Local view for "http://purl.org/linkedpolitics/eu/plenary/2003-03-11-Speech-2-277"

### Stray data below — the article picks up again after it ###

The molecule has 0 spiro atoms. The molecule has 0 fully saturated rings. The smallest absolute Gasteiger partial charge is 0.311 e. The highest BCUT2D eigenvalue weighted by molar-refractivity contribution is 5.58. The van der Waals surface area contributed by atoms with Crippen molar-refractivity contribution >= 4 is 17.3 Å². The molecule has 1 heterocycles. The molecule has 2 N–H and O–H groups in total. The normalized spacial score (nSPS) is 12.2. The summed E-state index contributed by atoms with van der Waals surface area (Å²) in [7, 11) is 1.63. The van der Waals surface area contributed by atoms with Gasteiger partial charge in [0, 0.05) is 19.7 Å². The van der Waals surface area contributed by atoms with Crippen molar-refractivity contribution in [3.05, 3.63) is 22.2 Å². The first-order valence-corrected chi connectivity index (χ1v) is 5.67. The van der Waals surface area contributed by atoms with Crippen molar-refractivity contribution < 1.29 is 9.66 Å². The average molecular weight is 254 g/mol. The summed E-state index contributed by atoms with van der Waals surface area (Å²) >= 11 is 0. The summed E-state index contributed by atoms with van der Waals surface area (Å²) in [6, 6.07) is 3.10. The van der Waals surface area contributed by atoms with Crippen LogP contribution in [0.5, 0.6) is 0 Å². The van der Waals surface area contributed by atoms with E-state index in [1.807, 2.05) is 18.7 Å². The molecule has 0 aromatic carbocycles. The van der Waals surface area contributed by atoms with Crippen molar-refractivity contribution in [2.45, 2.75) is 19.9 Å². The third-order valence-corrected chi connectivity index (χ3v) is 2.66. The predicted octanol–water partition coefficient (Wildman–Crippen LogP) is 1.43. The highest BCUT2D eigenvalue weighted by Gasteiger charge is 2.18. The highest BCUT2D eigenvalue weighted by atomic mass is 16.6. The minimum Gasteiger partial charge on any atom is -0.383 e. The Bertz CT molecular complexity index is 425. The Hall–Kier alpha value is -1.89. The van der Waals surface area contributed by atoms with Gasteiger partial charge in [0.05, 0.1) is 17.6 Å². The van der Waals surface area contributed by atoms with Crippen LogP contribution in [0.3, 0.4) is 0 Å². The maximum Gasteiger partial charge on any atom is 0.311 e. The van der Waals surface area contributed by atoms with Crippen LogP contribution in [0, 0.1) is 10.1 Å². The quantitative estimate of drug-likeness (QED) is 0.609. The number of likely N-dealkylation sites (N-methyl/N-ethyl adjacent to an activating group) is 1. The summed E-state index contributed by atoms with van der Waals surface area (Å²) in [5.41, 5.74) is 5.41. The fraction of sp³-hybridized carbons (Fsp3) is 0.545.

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"Mr President, I too should like to thank the rapporteur, Mr Karas, and the Commissioner and his staff for what I believe is a very good compromise reached between the European Parliament, the Council of Ministers and the Commission, which will allow millions of Europeans to accumulate better pension rights wherever they work in the Union. This is an essential plank of the Financial Services Action Plan. It will cut the administrative costs of many multinational companies’ pension funds, allowing people to have better pensions when they retire. It will help millions of European old people to retire in the sun. At present, European citizens are effectively being denied their right to free movement during their working lives and during retirement because of the patchwork of national pension systems. These impose unacceptable barriers when people seek to change jobs or residence. This is a big step forward in dealing with them. We look forward to more progress, particularly on some of the tax issues. Companies also suffer from a less mobile workforce and the additional bureaucracy, administration and costs involved in managing multiple pensions systems. Firms with a presence in all fifteen Member States face an estimated EUR 40 million a year in extra costs through having to deal with fifteen different pension providers and legal arrangements. This agreement also provides more choice of pension funds because it opens up the European market in investment management and pension administration. In future, we can have a genuine pension savings market of 377 million people, expanding after enlargement to 450 million people. This is a vast potential market. Funded occupational retirement schemes in the EU cover 25% of the EU workforce and are currently valued at more than EUR 2 500 billion. They are expected to grow to more than EUR 7 000 billion by 2010. This is a key plank in the opening up of the financial services market. It is also a market-opening measure without using sledgehammers to crack nuts. It gives a passport to pension funds to operate throughout the EU without trying to harmonise everything. Member States are responsible for determining the social requirements - such as death in service benefits - for their own pension funds and the tax reliefs that they give, consistent with subsidiarity. For example, I am pleased that lump sums are specifically allowed. In addition, the directive means that pension funds can now invest, taking into account their own beneficiaries' requirements rather than arbitrary rules set down by governments for the purchase of their own bonds and so forth. This insistence on the so-called ‘prudent person rule’ - the rule that investments are decided prudently - will open up the fund management market. Overall this is an excellent measure. I commend it to the House."@en1

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